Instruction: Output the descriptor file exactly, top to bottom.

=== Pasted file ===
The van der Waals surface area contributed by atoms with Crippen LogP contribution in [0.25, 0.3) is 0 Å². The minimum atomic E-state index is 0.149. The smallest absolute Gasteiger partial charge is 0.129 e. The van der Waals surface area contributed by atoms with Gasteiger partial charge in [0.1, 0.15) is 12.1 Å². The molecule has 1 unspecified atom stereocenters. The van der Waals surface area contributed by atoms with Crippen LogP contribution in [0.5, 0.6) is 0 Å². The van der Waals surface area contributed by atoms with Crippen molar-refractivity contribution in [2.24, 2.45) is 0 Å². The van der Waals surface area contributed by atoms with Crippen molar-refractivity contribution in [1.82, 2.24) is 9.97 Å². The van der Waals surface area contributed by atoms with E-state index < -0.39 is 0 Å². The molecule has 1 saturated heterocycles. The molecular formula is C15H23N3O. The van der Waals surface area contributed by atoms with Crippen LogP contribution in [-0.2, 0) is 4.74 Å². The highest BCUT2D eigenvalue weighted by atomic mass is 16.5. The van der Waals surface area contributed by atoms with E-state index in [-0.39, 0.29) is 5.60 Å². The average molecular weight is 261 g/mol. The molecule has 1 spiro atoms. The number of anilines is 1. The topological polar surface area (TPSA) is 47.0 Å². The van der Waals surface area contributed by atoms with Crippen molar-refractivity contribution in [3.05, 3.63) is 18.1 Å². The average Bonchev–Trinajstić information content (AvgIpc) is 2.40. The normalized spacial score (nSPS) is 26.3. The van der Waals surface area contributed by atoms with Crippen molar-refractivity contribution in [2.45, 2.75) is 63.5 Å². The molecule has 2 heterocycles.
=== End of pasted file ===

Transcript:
The van der Waals surface area contributed by atoms with Crippen LogP contribution in [0.25, 0.3) is 0 Å². The minimum atomic E-state index is 0.149. The smallest absolute Gasteiger partial charge is 0.129 e. The van der Waals surface area contributed by atoms with Gasteiger partial charge in [0.1, 0.15) is 12.1 Å². The molecule has 1 unspecified atom stereocenters. The van der Waals surface area contributed by atoms with Crippen LogP contribution in [0.5, 0.6) is 0 Å². The van der Waals surface area contributed by atoms with Crippen molar-refractivity contribution in [2.24, 2.45) is 0 Å². The van der Waals surface area contributed by atoms with Crippen molar-refractivity contribution in [1.82, 2.24) is 9.97 Å². The van der Waals surface area contributed by atoms with E-state index < -0.39 is 0 Å². The molecule has 1 saturated heterocycles. The molecular formula is C15H23N3O. The van der Waals surface area contributed by atoms with Crippen LogP contribution in [-0.2, 0) is 4.74 Å². The highest BCUT2D eigenvalue weighted by atomic mass is 16.5. The van der Waals surface area contributed by atoms with E-state index in [-0.39, 0.29) is 5.60 Å². The average molecular weight is 261 g/mol. The molecule has 1 spiro atoms. The number of anilines is 1. The topological polar surface area (TPSA) is 47.0 Å². The van der Waals surface area contributed by atoms with Crippen molar-refractivity contribution in [3.05, 3.63) is 18.1 Å². The average Bonchev–Trinajstić information content (AvgIpc) is 2.40. The normalized spacial score (nSPS) is 26.3. The van der Waals surface area contributed by atoms with Crippen molar-refractivity contribution in [2.45, 2.75) is 63.5 Å². The molecule has 2 heterocycles.